LIFE INSURANCE BASICS

Why do we need Tax Planning?

Why Tax Planning?

Tax planning is imperative because it helps you to smartly minimise the amount of income tax payable and hence have more savings. These savings can be invested further for future financial security. When each financial year comes to a close, there is a rush to find ways to minimise tax incidence for the year through approved investment options. And as action is being taken at the last minute, you might miss out on some opportunities and end up paying a higher tax than you should.

Various options for tax planning in India

Tax planning can be done by simply investing a portion of your total investment portfolio in some securities for which the government has provided tax benefits. Here is a list of available tax saving options according to the various sections of the income tax act and when should investors consider them:

Section 80C

1. Life Insurance: One of the most preferred avenues for investment, life insurance has long been considered as a tax saving tool. But the primary objective has been neglected and investors end up buying the wrong product.

Life insurance is the most cost effective tool when you have to provide a financial protection to your family in case of eventualities. What amount of life insurance one should have depends on many factors such as income, expenses, liabilities, goals etc. A pure life insurance i.e. Term Insurance, is the right instrument to buy high life insurance coverage. The tax benefit is the inherent advantage that comes with all products. 

2. Public Provident Fund (PPF): Public Provident Benefit is a highly beneficial small savings scheme available to investors. Here, not only the investor can enjoy deduction on the amount invested in this scheme but the interest received on maturity is also exempt from tax. Investment can start from Rs.500. The flexibility in contributions as per ones requirement makes it an ideal choice for long-term investments and availing tax benefit year on year. 

3. Equity Linked Savings Schemes (ELSS): The sluggish equity market for last five years has made investors jittery and ELSS, which was favoured among all avenues, is slowly losing its sheen. Also, the proposed new Direct Tax Code has not been in favour of the instrument. But for investors with high-risk appetite and a slightly longer horizon, ELSS is still a considerable choice. Do a good research before finalising your scheme.

4. Fixed Deposit: Bank Fixed deposit for five years falls under Sec 80C tax benefit. Although it is the most viable option for investors when last minute decisions have to be taken, the taxability of interest lowers the net yield. Still, it is a good option in current scenario especially for individuals in lower tax bracket.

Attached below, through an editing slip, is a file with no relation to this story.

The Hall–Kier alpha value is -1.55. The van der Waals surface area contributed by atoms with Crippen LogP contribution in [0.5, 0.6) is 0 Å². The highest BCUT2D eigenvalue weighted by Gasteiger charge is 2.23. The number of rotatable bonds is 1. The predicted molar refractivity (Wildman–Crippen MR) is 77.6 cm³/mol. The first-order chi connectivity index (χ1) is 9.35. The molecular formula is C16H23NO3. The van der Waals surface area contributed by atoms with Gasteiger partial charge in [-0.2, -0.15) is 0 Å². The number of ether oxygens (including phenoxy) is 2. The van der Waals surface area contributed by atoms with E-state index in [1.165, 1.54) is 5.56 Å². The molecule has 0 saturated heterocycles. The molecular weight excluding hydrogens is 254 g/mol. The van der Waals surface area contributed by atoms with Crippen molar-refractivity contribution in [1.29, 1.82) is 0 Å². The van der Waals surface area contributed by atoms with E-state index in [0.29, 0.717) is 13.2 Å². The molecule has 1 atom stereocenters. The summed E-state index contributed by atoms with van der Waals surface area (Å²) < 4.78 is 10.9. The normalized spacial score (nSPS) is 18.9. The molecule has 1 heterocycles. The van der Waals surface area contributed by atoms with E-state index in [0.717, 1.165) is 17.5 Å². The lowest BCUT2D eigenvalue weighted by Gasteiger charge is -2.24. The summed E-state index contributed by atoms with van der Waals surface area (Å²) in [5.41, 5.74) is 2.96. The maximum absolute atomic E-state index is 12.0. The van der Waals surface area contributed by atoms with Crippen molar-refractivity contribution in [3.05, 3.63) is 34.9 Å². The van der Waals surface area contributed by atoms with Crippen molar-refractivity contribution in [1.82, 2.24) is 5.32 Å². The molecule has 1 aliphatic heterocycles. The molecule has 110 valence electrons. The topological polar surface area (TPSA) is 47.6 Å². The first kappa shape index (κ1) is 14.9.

5. NSC: The National Savings Scheme has been revived and there is a new 10-year scheme. However, interest received on NSC, is taxable in the hands of the investor. With taxability of interest and rate market linked, it does not appeal to many investors now when compared to other avenues under section 80C. 

Section 80D

Under this section, one can avail up to Rs.15000 for self and family while additional Rs.15000 is available for parents. In addition to this, further deduction of Rs.5000/- is available in case the policy is taken on life of a senior citizen in each category as mentioned above. However, it should not be considered only for tax benefit, as the purpose of health insurance is to provide you benefits in case of emergencies. To buy the right scheme that matches your requirement, a detailed analysis should be done on benefits and exclusions. 

Section 80CCD  

The New Pension Scheme gives tax benefit under this section to individuals if they contribute 10% of their gross income (if in business) or 10% of the basic salary (if employed) in this scheme. However, the maximum limit clubbed with 80CCE is capped at Rs.1 lakh. Being a low cost product it is one of the good avenues for retirement planning, especially in absence of pension plans.

Section 80CCD (2)

Not many employers offer it and neither employees are aware of this additional tax benefit. Under this section, if an employer contributes 10% of an employee’s basic salary to New Pension Scheme, the amount is an additional deduction which employee can claim from his income. This provision was made in this year budget and it reduces tax liability by a good amount. So if someone is drawing a basic monthly salary of Rs.50,000 he can avail additional deduction of Rs. 60,000 annually. For an individual in highest tax bracket i.e. 30% this will result in additional tax saving of Rs. 18,000. But the decision of this provision rests with the employer and one has to negotiate to include it in the salary structure, if not there. 

You can choose any or a combination for the above options according to your investment preferences for effective tax planning. Selection of right tax saving instruments is essential for reaping the desired benefits. Last minute rush can lead to mistakes and strain your finances. Take a wiser approach and distribute your investments by planning it early. 

Section 80CCG

The Rajiv Gandhi Equity Savings Scheme (RGESS) is a new tax benefit scheme introduced for equity investment in select stocks, mutual funds and ETFs. Under this scheme, a first time investor with a gross annual income less than Rs.10 lakhs, can claim up to Rs.50, 000 of investments in specified securities for tax deduction under section 80-CCG.